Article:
The Art of Escaping
- By Erin Callahan
- Amberjack Publishing
- 324 pp.
- Reviewed by Mariko Hewer
- August 15, 2018
Two unusual teens befriend one another and share their secret lives.
By their very natures, books are something magical — they transport us to a different time and place where we can escape our everyday duties and concerns. Writing a novel about magic, though, can be difficult. It creates an almost meta-analytical environment in which we are required to suspend disbelief on more than one plane. Erin Callahan’s The Art of Escaping does an awkward job of merging these two levels.
The two teenage protagonists of Callahan’s book should be endearing, and we do feel a certain sympathy for them. But both Mattie, the jaded outcast looking for a distraction from her summer ennui, and Will, the popular jock desperate for a change from his smothering routine, are difficult to relate to.
At 17, Mattie still says highly immature things to her mother: “Okay, jeezus…if at some point this summer I find myself within arm’s length of some guy’s thing, I’ll be sure it has a condom on it.”
Will refers to his girlfriend, Betsy, as his “main squeeze” and says things like “Abso-tively” and “Posi-lute-ly” on a regular basis. Put simply, the way they act and talk doesn’t always seem believable, even for awkward adolescents.
The way Mattie goes about tackling her boredom — hunting down Miyu Miyake, the daughter of a famous escapologist, and trying to convince the crotchety recluse to teach her the craft — does feel like something a naive high-schooler would do, but Miyu’s response comes across as highly unlikely.
Despite having hidden away from the world for many years, Miyu allows Mattie into her house and begins to teach the teen about escapology without much resistance. Oddly, she seems to take genuine displeasure in doing so for at least the first few weeks — and Mattie is far from the perfect student. She whines, rolls her eyes, and calls Miyu a bitch on more than one occasion. It’s unclear why someone with Miyu’s temperament would tolerate Mattie’s behavior or, frankly, even her presence.
Will’s story arc is more logical, if not much more engaging. The stereotypical pretty boy with a secret to hide, he languishes in his loneliness until a chance encounter brings him face to face with Mattie in a situation neither can ignore. Awkwardly bound together, the two form a clunky friendship that, with time and trust, becomes a natural, believable connection.
This growing bond is what holds Callahan’s book together. The scenes in which Mattie and Will learn that they are more alike than either of them could have imagined are truly heartwarming; many of us may recall at least one similar instance from our youths.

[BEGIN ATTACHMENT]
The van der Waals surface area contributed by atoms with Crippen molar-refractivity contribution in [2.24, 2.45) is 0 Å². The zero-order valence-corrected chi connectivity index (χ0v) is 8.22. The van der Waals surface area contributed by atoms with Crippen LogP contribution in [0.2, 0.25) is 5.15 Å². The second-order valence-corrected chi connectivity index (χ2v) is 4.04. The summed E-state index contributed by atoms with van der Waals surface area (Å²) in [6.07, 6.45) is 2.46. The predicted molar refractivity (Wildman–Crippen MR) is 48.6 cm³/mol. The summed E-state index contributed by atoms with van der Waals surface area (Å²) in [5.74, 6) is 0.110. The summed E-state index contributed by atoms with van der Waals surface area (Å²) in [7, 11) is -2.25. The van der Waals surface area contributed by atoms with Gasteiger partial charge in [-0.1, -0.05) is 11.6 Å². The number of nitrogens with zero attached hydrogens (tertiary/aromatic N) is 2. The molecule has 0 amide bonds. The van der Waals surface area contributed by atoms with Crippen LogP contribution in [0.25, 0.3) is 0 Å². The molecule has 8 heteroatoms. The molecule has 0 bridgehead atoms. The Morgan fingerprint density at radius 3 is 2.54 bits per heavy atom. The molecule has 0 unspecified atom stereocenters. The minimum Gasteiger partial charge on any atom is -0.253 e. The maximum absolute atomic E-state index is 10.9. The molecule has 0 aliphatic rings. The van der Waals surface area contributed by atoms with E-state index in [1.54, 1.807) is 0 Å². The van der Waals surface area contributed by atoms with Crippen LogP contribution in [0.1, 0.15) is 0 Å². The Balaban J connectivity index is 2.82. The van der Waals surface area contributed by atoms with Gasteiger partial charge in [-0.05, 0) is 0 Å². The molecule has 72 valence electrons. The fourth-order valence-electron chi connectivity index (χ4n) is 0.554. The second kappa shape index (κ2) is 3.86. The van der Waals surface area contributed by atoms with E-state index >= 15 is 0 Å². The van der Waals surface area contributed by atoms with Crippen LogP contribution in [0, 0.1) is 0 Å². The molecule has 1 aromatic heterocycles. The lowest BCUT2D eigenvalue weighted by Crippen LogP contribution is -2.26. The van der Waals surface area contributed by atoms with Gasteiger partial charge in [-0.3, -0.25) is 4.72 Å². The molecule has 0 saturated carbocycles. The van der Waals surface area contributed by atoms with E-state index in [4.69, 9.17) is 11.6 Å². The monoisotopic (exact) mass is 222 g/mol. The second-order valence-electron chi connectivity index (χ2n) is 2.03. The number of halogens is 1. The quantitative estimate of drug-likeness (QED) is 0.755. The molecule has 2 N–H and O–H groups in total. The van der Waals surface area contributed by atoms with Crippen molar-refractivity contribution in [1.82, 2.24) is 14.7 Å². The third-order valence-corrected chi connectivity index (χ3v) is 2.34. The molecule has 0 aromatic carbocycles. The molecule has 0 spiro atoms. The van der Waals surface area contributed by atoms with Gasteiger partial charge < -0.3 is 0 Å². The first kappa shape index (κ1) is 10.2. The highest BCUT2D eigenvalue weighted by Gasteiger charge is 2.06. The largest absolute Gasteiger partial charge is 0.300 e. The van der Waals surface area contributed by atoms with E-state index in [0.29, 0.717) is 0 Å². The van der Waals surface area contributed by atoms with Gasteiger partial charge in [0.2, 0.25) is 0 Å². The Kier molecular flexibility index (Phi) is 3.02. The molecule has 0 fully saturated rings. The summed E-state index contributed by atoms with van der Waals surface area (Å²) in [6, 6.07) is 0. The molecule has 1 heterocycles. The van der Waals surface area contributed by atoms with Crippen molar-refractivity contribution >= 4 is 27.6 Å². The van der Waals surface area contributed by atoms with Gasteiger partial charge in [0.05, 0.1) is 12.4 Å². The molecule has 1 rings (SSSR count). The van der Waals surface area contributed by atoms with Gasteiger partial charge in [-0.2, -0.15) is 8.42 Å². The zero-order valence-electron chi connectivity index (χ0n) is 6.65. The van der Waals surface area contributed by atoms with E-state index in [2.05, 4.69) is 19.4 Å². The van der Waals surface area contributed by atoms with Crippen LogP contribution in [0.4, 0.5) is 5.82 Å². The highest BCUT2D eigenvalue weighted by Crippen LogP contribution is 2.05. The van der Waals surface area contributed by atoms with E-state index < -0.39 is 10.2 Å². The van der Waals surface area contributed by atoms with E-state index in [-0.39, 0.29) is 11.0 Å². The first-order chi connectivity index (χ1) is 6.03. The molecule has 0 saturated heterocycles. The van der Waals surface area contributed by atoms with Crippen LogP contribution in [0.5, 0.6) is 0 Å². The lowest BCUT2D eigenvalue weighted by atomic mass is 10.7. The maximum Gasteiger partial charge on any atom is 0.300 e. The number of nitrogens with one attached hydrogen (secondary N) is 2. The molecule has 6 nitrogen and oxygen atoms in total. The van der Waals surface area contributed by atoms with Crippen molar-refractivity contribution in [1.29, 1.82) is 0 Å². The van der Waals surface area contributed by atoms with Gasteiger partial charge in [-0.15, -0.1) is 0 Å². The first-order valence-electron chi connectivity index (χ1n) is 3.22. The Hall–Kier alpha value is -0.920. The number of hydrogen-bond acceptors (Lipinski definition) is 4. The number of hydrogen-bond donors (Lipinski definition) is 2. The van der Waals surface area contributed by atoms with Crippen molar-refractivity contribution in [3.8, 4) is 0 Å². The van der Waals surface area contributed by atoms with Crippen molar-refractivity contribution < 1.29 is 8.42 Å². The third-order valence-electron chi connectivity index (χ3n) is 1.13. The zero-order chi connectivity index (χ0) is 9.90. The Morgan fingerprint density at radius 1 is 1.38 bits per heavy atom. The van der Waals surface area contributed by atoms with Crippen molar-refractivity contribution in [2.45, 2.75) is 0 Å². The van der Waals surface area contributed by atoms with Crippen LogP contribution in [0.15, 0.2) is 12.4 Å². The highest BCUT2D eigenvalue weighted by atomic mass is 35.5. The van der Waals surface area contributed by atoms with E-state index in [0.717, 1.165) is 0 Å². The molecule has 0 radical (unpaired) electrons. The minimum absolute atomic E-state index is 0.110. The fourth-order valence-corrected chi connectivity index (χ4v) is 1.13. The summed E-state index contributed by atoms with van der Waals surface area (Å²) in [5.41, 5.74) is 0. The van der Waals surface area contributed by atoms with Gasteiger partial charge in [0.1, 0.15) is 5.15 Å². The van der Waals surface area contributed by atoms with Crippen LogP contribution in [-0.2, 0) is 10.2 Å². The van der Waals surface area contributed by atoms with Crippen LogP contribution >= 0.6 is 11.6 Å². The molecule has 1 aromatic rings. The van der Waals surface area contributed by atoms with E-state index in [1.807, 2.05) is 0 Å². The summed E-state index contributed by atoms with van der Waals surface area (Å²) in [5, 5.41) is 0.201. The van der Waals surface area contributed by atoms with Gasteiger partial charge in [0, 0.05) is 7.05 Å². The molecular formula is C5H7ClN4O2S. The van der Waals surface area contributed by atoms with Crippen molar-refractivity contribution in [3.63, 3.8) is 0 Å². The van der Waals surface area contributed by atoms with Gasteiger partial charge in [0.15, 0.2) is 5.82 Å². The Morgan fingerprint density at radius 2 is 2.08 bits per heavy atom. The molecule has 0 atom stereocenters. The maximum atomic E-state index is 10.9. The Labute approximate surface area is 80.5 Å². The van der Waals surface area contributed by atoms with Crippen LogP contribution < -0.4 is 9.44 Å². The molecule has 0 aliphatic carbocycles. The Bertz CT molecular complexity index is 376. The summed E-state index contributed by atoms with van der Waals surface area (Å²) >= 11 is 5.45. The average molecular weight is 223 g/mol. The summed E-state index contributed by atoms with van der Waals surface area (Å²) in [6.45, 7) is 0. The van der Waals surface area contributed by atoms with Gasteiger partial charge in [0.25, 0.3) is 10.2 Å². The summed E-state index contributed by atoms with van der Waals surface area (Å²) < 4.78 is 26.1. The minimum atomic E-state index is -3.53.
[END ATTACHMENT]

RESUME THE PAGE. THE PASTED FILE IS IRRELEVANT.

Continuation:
When Will begs Mattie not to turn into his judgmental mother “when we’re real adults…in our thirties or whatever” (groan!), Mattie admits to feeling a “warmth flooding through me…and collecting around my heart.
“You just said ‘when we’re real adults,’ like we’ll still be hanging out when we’re thirty,” she says happily. “Won’t we?” Will responds with endearing innocence.
It’s these conversations, and ones that develop with other quirky characters who join the circle of friends, that make Callahan’s writing more realistic: She captures how the teens are able to connect on a level beyond the superficial.
Perhaps recognizing that her core characters’ relationships are almost too good to be true, the author infuses a great deal of outside pressure into the narrative. From dodging her mother’s requests to focus on college applications to finding ways to explain her whereabouts when she’s out with Miyu, Mattie’s becoming quite the escapologist in her real life. Will, too, deals with the stress of evading questions from both Betsy and his curious parents. These elements serve to nicely balance out the almost idyllic nature of the friend group at the center of the story.
Naturally, one imagines that these risky endeavors must come to a head, and to a certain extent they do. There are a few noticeable climactic moments, but Callahan misses her chance for a dramatic finish by drawing out and interspersing tension between periods of relative peace.
When Mattie’s parents catch her sneaking around, they barely make an effort to discipline her; when Will tells his parents his secret, they are surprisingly understanding. The author might have done better to make these conflicts smaller in favor of one truly stunning revelation or confrontation.
Erin Callahan’s novel is an adventure on the rocky terrain that teenagers — especially those with hidden lives — must traverse as they develop into adults. Unfortunately, while it has inspiring and heartfelt moments, the book itself feels rocky, too.
Mariko Hewer is a born-and-raised Washingtonian whose hobbies include reading, running, and writing. Her favorite superhero is Daisy Johnson and her favorite food is saag paneer.